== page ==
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Drug Safety

, Volume 38, Issue 1, pp 55–64 | Cite as

Aristolochic Acid Nephropathy: Epidemiology, Clinical Presentation, and Treatment

  • Randy L. Luciano
  • Mark A. Perazella
Review Article

Abstract

Aristolochic acid (AA) is a compound extracted from the Aristolochia species of herbs. It has been used for centuries as a remedy for various illnesses and diseases. However, in the early 1990s in the setting of a weight loss herbal remedy, AA exposure was associated with a syndrome of kidney injury, termed aristolochic acid nephropathy (AAN). This entity is marked by elevated serum creatinine, significant anemia, and histopathologic changes demonstrating a hypocellular interstitial infiltrate with severe fibrosis. Progression towards end-stage renal disease (ESRD) is rapid, with most patients having chronic kidney disease for less than 2 years. In addition, AAN is associated with a 40–45 % prevalence of urothelial carcinomas. Treatment of AAN is limited to glucocorticoids that have been shown to delay progression in non-randomized trials. As most patients progress to ESRD, need for renal replacement therapy, as either dialysis or kidney transplant, usually ensues. However, given the high malignant potential, care must be taken to minimize future development of upper urinary tract cancers by performing prophylactic bilateral nephroureterectomies and aggressive cancer surveillance.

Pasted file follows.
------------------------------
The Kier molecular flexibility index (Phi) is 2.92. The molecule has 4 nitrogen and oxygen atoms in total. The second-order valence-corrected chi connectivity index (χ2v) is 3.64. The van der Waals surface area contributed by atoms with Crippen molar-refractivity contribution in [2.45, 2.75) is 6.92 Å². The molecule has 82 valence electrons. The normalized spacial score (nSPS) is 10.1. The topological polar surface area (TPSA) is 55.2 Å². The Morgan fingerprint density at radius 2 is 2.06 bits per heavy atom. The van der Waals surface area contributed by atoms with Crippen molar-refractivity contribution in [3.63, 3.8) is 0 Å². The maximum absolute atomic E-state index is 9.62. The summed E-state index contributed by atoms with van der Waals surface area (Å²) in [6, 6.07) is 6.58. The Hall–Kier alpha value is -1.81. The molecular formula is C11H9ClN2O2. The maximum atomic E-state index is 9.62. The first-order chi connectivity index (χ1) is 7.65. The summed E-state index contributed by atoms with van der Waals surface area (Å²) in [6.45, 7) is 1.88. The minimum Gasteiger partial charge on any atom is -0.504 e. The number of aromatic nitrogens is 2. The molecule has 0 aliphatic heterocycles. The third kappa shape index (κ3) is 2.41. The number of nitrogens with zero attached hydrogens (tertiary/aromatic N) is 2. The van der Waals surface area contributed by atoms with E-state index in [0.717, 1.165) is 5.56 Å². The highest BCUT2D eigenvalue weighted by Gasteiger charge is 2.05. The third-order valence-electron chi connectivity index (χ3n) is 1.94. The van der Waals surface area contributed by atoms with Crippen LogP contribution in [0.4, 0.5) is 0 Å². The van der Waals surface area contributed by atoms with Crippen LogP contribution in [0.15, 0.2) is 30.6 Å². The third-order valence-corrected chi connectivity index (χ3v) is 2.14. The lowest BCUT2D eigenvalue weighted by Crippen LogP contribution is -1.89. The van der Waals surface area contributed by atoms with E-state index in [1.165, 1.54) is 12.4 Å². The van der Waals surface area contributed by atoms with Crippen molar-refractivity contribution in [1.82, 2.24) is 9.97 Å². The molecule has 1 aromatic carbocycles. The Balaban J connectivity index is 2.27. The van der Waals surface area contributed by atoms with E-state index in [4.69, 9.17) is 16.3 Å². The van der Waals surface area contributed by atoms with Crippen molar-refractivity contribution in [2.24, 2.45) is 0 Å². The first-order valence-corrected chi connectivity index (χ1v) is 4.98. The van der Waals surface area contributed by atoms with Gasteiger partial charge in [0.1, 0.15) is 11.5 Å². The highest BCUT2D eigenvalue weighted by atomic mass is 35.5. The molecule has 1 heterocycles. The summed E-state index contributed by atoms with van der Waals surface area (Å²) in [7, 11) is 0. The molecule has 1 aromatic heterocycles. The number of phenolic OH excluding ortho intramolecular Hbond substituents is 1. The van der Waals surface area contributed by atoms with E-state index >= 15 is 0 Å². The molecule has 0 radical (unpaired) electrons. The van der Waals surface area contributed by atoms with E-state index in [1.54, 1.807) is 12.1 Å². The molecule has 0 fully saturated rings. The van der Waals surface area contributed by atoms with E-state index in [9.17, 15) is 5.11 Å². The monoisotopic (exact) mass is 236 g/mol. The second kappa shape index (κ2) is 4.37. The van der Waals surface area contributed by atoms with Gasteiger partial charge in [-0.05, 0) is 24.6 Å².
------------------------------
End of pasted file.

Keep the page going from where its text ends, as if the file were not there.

Keywords

Chronic Kidney Disease Transitional Cell Carcinoma Urothelial Carcinoma Acute Tubular Necrosis Urothelial Cancer 
These keywords were added by machine and not by the authors. This process is experimental and the keywords may be updated as the learning algorithm improves.

Notes

Conflict of interest

No sources of funding were used to assist in the preparation of this study. Randy L. Luciano and Mark A. Perazella have no conflicts of interest that are directly relevant to the content of this study.

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Copyright information

© Springer International Publishing Switzerland 2014

Authors and Affiliations

  1. 1.Section of NephrologyYale University School of MedicineNew HavenUSA

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